chocolate mass is stored in tanks heated to approximately 45–50 °C (113–122 °F)
until final processing
The final process is called tempering. Uncontrolled crystallization of cocoa
butter typically results in crystals of varying size, some or all large enough
to be clearly seen with the naked eye. This causes the surface of the chocolate
to appear mottled and matte, and causes the chocolate to crumble rather than
snap when broken. The uniform sheen and crisp bite of properly processed
chocolate are the result of consistently small cocoa butter crystals produced by
the tempering process.
The fats in cocoa butter can crystallize in six different forms (polymorphous
crystallization). The primary purpose of tempering is to assure that only the
best form is present. The six different crystal forms have different properties.
Making good chocolate is about forming the most of the type V crystals. This
provides the best appearance and mouth feel and creates the most stable crystals
so the texture and appearance will not degrade over time. To accomplish this,
the temperature is carefully manipulated during the crystallization.
Generally, the chocolate is first heated to 45°C (113°F) to melt all six forms
of crystals. Then the chocolate is cooled to about 27°C (80°F), which will allow
crystal types IV and V to form (VI takes too long to form). At this temperature,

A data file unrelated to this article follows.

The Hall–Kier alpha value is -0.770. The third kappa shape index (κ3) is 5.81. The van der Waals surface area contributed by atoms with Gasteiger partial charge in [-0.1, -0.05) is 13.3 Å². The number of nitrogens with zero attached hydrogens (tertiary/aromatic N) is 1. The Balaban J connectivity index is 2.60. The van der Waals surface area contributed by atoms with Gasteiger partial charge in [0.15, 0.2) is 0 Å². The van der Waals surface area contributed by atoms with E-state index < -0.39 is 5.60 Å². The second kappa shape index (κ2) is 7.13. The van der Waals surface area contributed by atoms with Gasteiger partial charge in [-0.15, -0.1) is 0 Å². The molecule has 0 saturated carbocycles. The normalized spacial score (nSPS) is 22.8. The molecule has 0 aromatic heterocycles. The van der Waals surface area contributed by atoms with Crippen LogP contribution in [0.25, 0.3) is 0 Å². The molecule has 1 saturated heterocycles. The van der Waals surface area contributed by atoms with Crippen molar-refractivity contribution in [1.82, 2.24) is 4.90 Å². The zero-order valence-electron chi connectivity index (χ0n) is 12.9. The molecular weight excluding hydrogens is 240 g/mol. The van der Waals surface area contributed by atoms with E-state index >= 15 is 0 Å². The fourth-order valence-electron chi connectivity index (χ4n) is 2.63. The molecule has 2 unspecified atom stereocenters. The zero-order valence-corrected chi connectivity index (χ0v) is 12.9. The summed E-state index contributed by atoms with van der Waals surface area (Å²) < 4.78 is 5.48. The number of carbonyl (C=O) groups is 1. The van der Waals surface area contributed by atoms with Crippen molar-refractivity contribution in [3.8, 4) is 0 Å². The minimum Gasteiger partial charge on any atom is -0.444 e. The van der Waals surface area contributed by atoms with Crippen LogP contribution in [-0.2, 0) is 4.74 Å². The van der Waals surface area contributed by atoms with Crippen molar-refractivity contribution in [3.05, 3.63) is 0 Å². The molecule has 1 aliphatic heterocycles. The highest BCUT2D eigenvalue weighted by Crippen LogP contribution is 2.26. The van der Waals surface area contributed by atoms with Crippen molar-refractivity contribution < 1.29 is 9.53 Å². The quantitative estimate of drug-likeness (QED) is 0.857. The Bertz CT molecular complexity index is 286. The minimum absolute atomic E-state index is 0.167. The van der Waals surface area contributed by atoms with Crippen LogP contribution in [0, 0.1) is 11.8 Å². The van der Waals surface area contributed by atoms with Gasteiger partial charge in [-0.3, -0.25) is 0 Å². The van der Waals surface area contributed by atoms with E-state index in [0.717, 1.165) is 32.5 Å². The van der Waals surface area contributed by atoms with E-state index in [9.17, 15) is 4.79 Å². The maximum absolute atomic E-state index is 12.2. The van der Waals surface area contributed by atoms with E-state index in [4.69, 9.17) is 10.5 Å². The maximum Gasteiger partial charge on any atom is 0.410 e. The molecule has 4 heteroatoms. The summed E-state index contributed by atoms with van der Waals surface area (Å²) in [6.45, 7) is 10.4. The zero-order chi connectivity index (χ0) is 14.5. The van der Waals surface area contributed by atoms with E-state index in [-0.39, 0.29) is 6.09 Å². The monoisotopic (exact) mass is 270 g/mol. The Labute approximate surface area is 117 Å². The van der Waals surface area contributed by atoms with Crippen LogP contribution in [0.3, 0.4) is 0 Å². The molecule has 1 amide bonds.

the chocolate is agitated to create many small crystal "seeds" which will serve
as nuclei to create small crystals in the chocolate. The chocolate is then
heated to about 31°C (88°F) to eliminate any type IV crystals, leaving just the
type V. After this point, any excessive heating of the chocolate will destroy
the temper and this process will have to be repeated. However, there are other
methods of chocolate tempering used-- the most common variant is introducing
already tempered, solid "seed" chocolate.
Two classic ways of tempering chocolate are:
Working the melted chocolate on a heat-absorbing surface, such as a stone slab,
until thickening indicates the presence of sufficient crystal "seeds"; the
chocolate is then gently warmed to working temperature.
Stirring solid chocolate into melted chocolate to "inoculate" the liquid
chocolate with crystals (this method uses the already formed crystal of the
solid chocolate to "seed" the melted chocolate).
Chocolate is very sensitive to temperature and humidity. Ideal storage
temperatures are between 15 and 17 degrees Celsius (59 to 63 degrees
Fahrenheit), with a relative humidity of less than 50%. Chocolate should be
stored away from other foods as it can absorb different aromas. Ideally,
chocolates are packed or wrapped, and placed in proper storage with the correct
humidity and temperature. Additionally chocolate should be stored in a dark
place or protected from light by wrapping paper. Sunlight may warm up the
surface of the chocolate and cause it to turn 'grey' from the formation of cocoa
butter crystals; the taste may be slightly different due to the altered cocoa
- Bitter Chocolate:
Investigating the Dark Side of the World's Most Seductive
Sweet, by Carol Off, Random House, 2006.
- Chocolate, by the
editors of Fine Cooking magazine, 2006.
- The True History
of Chocolate, by Sophie D. Coe & Michael D. Coe, Thames &
- Naked Chocolate,
by David Wolfe and Shazzie, Rawcreation, 2005.
- The Great Book of
Chocolate, by David Lebovitz, Ten Speed Press, 2004.
- The Chocolate
Connoisseur, by Chloe Doutre-Roussel, Piatkus, 2005.
- Green & Black's
Chocolate Recipes, by Kyle Cathie Limited, 2003.
- Candyfreak: A
Journey Through the Chocolate Underbelly of America